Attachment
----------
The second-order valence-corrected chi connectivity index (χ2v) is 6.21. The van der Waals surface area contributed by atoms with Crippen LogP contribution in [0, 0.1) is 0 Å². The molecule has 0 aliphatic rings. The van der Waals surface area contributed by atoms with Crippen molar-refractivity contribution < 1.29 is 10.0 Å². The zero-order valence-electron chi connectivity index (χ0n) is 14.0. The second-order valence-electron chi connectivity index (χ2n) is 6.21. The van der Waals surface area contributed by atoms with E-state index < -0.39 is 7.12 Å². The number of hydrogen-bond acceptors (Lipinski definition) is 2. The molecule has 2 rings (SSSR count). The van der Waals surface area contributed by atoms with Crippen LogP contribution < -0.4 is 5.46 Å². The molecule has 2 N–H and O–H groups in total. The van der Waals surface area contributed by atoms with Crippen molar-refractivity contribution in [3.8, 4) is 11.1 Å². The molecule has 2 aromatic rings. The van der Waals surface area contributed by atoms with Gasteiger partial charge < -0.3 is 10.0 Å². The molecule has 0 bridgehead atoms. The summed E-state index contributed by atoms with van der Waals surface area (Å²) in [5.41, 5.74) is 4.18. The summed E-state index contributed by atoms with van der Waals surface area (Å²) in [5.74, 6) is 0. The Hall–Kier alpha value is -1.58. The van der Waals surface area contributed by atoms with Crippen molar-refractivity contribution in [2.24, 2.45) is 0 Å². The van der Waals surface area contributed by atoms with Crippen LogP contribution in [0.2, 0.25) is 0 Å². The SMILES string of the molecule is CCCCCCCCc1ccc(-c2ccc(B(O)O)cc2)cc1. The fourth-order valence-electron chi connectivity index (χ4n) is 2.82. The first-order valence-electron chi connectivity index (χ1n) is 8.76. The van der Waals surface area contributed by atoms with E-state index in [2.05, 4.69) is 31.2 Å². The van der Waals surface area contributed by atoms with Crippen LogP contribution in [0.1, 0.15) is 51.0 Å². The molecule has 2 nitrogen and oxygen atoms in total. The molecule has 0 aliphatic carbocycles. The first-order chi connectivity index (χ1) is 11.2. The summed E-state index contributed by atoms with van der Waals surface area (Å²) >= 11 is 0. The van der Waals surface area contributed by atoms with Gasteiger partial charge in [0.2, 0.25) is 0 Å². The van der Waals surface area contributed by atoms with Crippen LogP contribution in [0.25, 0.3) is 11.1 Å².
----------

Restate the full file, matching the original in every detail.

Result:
The second-order valence-corrected chi connectivity index (χ2v) is 6.21. The van der Waals surface area contributed by atoms with Crippen LogP contribution in [0, 0.1) is 0 Å². The molecule has 0 aliphatic rings. The van der Waals surface area contributed by atoms with Crippen molar-refractivity contribution < 1.29 is 10.0 Å². The zero-order valence-electron chi connectivity index (χ0n) is 14.0. The second-order valence-electron chi connectivity index (χ2n) is 6.21. The van der Waals surface area contributed by atoms with E-state index < -0.39 is 7.12 Å². The number of hydrogen-bond acceptors (Lipinski definition) is 2. The molecule has 2 rings (SSSR count). The van der Waals surface area contributed by atoms with Crippen LogP contribution < -0.4 is 5.46 Å². The molecule has 2 N–H and O–H groups in total. The van der Waals surface area contributed by atoms with Crippen molar-refractivity contribution in [3.8, 4) is 11.1 Å². The molecule has 2 aromatic rings. The van der Waals surface area contributed by atoms with Gasteiger partial charge < -0.3 is 10.0 Å². The molecule has 0 bridgehead atoms. The summed E-state index contributed by atoms with van der Waals surface area (Å²) in [5.41, 5.74) is 4.18. The summed E-state index contributed by atoms with van der Waals surface area (Å²) in [5.74, 6) is 0. The Hall–Kier alpha value is -1.58. The van der Waals surface area contributed by atoms with Crippen molar-refractivity contribution in [2.24, 2.45) is 0 Å². The van der Waals surface area contributed by atoms with Crippen LogP contribution in [0.2, 0.25) is 0 Å². The SMILES string of the molecule is CCCCCCCCc1ccc(-c2ccc(B(O)O)cc2)cc1. The fourth-order valence-electron chi connectivity index (χ4n) is 2.82. The first-order valence-electron chi connectivity index (χ1n) is 8.76. The van der Waals surface area contributed by atoms with E-state index in [2.05, 4.69) is 31.2 Å². The van der Waals surface area contributed by atoms with Crippen LogP contribution in [0.1, 0.15) is 51.0 Å². The molecule has 2 nitrogen and oxygen atoms in total. The molecule has 0 aliphatic carbocycles. The first-order chi connectivity index (χ1) is 11.2. The summed E-state index contributed by atoms with van der Waals surface area (Å²) >= 11 is 0. The van der Waals surface area contributed by atoms with Gasteiger partial charge in [0.2, 0.25) is 0 Å². The van der Waals surface area contributed by atoms with Crippen LogP contribution in [0.25, 0.3) is 11.1 Å².